Electron microscopic studies of the heteroduplex molecules formed under different conditions between the DNA of HPV-IP5 and the DNA of HPV-16 has made it possible to align the maps of these two genomes and to define the theoretical positions of the different genes borne by the DNA of HPV-IP5 in relation to the origin of its DNA map. These positions are expressed as percentages of the length of the genome measured from this origin (point 0 on the restriction map shown in FIG. 10).
______________________________________Putative localization of the principal genes andthe intergenic region (NC) of HPV-IP5 IP5______________________________________ E6-E7 18-28 E1 28-53 E2 51.5-66 L2 69.5-89 L1 87-8 NC 7.5-18______________________________________
The use of radioactive probes prepared from the purified DNA of HPV-IP5 has made it possible to determine the pathogenicity of this virus. In the course of a study of 1522 samples of cervico-vaginal cells, taken in an attempt to define more clearly the frequency of infection of the epithelium of the uterine cervix by a HPV, HPV-IP5 was detected in 5 of the 110 samples containing a HPV. Moreover, HPV-IP5 was detected in 3 of the 93 biopsies of invasive cancers of the uterine cervix which were analyzed. In these 3 cases, the integration of the totality of the DNA sequences of HPV-IP5 into the cellular DNA was observed.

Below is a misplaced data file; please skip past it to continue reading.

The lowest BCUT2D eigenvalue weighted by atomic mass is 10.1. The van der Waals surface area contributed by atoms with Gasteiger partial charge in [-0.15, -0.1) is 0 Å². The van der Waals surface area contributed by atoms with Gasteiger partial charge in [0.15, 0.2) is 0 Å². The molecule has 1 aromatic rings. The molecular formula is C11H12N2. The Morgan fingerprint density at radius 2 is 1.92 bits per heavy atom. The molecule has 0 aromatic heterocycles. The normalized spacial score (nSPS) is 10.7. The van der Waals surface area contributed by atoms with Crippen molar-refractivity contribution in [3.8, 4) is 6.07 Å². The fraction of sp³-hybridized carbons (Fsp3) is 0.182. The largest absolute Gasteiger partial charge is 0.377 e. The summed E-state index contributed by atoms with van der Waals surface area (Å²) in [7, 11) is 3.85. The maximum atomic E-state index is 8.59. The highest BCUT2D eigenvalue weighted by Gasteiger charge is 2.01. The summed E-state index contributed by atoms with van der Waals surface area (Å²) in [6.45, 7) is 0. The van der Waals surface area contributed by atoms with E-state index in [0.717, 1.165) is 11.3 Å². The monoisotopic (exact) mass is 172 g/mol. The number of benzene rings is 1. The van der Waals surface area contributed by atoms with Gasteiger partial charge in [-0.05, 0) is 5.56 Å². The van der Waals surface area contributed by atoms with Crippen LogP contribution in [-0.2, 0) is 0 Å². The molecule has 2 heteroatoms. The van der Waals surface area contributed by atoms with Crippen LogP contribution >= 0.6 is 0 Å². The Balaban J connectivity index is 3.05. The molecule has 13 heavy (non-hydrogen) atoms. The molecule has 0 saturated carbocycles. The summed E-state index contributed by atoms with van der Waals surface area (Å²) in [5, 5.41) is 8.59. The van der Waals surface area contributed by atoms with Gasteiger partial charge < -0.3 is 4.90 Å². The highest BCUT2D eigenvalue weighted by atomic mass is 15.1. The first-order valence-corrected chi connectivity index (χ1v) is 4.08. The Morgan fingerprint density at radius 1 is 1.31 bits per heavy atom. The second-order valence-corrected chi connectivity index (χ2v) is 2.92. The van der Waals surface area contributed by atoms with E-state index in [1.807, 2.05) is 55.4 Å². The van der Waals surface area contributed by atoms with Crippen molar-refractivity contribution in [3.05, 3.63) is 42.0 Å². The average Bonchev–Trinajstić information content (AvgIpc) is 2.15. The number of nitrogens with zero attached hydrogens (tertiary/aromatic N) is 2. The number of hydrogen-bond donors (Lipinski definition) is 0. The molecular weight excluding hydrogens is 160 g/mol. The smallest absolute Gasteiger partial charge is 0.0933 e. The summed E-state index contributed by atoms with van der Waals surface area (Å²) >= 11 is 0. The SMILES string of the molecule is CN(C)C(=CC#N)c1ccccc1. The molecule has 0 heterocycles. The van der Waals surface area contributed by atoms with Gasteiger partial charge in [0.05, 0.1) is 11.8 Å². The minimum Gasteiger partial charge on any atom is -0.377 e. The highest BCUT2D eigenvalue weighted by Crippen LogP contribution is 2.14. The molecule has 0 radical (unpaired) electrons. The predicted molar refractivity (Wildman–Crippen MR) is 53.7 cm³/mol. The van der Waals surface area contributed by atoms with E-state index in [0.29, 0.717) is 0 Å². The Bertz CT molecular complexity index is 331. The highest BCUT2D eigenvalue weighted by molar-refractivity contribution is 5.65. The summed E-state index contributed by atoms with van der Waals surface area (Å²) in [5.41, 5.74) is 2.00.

HPV-IP5 thus constitutes a genital type of HPV, presenting oncogenic potential. It is therefore desirable to incorporate it into all of the mixtures of DNA from HPVs intended for the preparation of molecular probes, with a view to diagnosing or screening for HPV types constituting a risk of developing into genital neoplasias and, in particular, cancers of the uterine cervix.